The potential benefits of novel food also face reservations, as these are mostly still in a prototype phase and consumer acceptance is often an issue. Finally, there are many aspects we have not even touched on yet. Examples include vertical farms and soil-less production or new breeding technologies, the central role of training, knowledge and information requirements and provision, as well as the role of power relations and inequality.

 

The bottom line is to not be dogmatic. None of the named approaches will solve the problems alone; none may be banned on ideological grounds or pushed naively, and exercising due caution is always warranted. Let us embrace this complexity and wisely build on the rich basis for solutions, with which all these approaches together provide us.

 

Go back

Similar articles

“Healthy ground brings good and many fruits”

Interview with Ben Sekamatte and Boaz Ogola

Africa's cotton production plays a key role in the fight against poverty. The "Cotton Made in Africa" initiative promotes sustainable cultivation - one element of which is the use of organic pesticides. Entomologist Ben Sekamatte and cotton company manager Boaz Ogola talked with Jan Rübel about soil and yields.

Read more

(c) Privat

A classroom in the Garden of Eden

By Iris Manner

Deforestation harms people and the environment. With nurseries, farmers can earn money and do good. You just have to know how to do it

Read more

Support for sustainable start-ups

Companies in Africa that need financing between $20,000 and $200,000 find relatively few investors, as this sector is too large for microcredit and too small for institutional investors. This creates a "gap in the middle" where companies have limited options. A project of the World Resource Institute provides a remedy with the Landaccelerator 2020.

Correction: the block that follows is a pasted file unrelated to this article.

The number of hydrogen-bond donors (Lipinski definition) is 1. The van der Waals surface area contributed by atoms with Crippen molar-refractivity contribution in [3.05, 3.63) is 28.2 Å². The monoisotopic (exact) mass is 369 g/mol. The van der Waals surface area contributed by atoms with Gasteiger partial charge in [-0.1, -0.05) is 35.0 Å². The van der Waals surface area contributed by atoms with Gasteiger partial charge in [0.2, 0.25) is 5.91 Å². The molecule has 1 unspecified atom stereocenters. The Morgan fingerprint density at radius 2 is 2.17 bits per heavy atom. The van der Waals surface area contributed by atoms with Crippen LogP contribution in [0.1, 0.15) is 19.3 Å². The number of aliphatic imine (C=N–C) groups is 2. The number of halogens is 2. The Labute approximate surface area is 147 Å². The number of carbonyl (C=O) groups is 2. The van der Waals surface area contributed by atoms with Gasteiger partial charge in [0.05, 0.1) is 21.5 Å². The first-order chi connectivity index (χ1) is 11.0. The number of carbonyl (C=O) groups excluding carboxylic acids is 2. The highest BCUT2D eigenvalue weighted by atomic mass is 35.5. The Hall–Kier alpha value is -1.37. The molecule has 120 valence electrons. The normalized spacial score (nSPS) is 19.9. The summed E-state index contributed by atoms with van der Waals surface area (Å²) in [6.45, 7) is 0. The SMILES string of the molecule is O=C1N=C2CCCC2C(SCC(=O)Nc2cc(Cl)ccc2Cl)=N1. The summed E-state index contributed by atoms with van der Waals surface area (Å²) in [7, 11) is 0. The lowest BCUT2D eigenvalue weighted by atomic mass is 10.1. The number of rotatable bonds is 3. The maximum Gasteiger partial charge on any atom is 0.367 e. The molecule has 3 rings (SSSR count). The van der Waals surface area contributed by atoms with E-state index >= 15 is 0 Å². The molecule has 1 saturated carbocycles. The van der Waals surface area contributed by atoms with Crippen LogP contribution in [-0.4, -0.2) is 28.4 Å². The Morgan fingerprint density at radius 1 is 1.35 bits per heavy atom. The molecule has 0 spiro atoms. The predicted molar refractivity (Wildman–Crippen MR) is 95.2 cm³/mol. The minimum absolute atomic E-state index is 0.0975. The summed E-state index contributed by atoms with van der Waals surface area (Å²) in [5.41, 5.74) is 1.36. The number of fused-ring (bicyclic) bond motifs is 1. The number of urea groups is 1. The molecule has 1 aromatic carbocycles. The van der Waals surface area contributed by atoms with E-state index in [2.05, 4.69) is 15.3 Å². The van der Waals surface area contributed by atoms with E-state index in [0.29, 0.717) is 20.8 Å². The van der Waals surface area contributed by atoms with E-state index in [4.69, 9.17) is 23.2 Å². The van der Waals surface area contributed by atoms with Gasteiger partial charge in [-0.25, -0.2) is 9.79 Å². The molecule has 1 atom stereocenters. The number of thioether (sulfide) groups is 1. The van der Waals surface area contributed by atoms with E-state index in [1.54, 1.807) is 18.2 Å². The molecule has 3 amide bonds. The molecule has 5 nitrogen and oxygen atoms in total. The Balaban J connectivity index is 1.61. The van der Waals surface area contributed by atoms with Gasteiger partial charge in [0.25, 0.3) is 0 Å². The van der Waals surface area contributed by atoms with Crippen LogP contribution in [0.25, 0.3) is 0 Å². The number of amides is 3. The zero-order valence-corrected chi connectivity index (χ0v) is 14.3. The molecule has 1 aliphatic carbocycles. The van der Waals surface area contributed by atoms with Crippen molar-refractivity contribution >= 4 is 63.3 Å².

A World Resources Institute project

Read more

Climate Adaptation Summit 2021: ‘We can do better’

Event report by Jan Rübel (Zeitenspiegel)

The first Climate Adaptation Summit put climate adaptation at the center of politics for the first time. The virtual meeting united global players with one goal: building resilience is just as important as climate protection itself. Around 15,000 participants discussed direct proposals.

Read more

Mr. Samimi, what is environmental change doing to Africa?

Interview with Cyrus Samimi (IAS)

Environmental change is having a particularly strong impact on the African continent. Its landscapes see both negative and positive processes. What is science's view of this? A conversation with Cyrus Samimi about mobility for livelihoods, urban gardening and dealing with nature.

Read more

(c) GIZ

COST-BENEFIT ANALYSES FOR MORE SOIL CONSERVATION

With the help of sustainable farming methods, soils can be preserved and made fertile again. The investment required is also worthwhile from a financial perspective.

A project of GIZ

Read more

Pesticides – a blessing or a curse?

A debate between Lena Luig and Ludger Weß

What are the consequences of using synthetic pesticides in agriculture? Where do they help, where do they harm? Lena Luig, expert for the development policy organization INKOTA, and science journalist Ludger Weß discuss this controversial topic of international scope.

Read more

© GIZ

Resilient small-scale agriculture: A key in global crises

A contribution by Kerstin Weber and Brit Reichelt-Zolho (WWF)

Biodiversity and sustainable agriculture ensure the nutrition of whole societies. But there is more: These two factors also provide better protection against the outbreak of dangerous pandemics. Hence, the question of preserving ecosystems is becoming a global survival issue.

Read more

© GIZ

One Health – What we are learning from the Corona crisis

A contribution by Dr. May Hokan and Dr. Arnulf Köhncke (WWF)

Due to the coronavirus crisis, the connection between human and animal health has gained new attention. Politicians and scientists are joining forces to propagate the solution: One Health. But what is behind the concept? And can it also guarantee food security for all people worldwide?

Read more

Ms Rudloff, what are the benefits of a supply chain law?

By Jan Rübel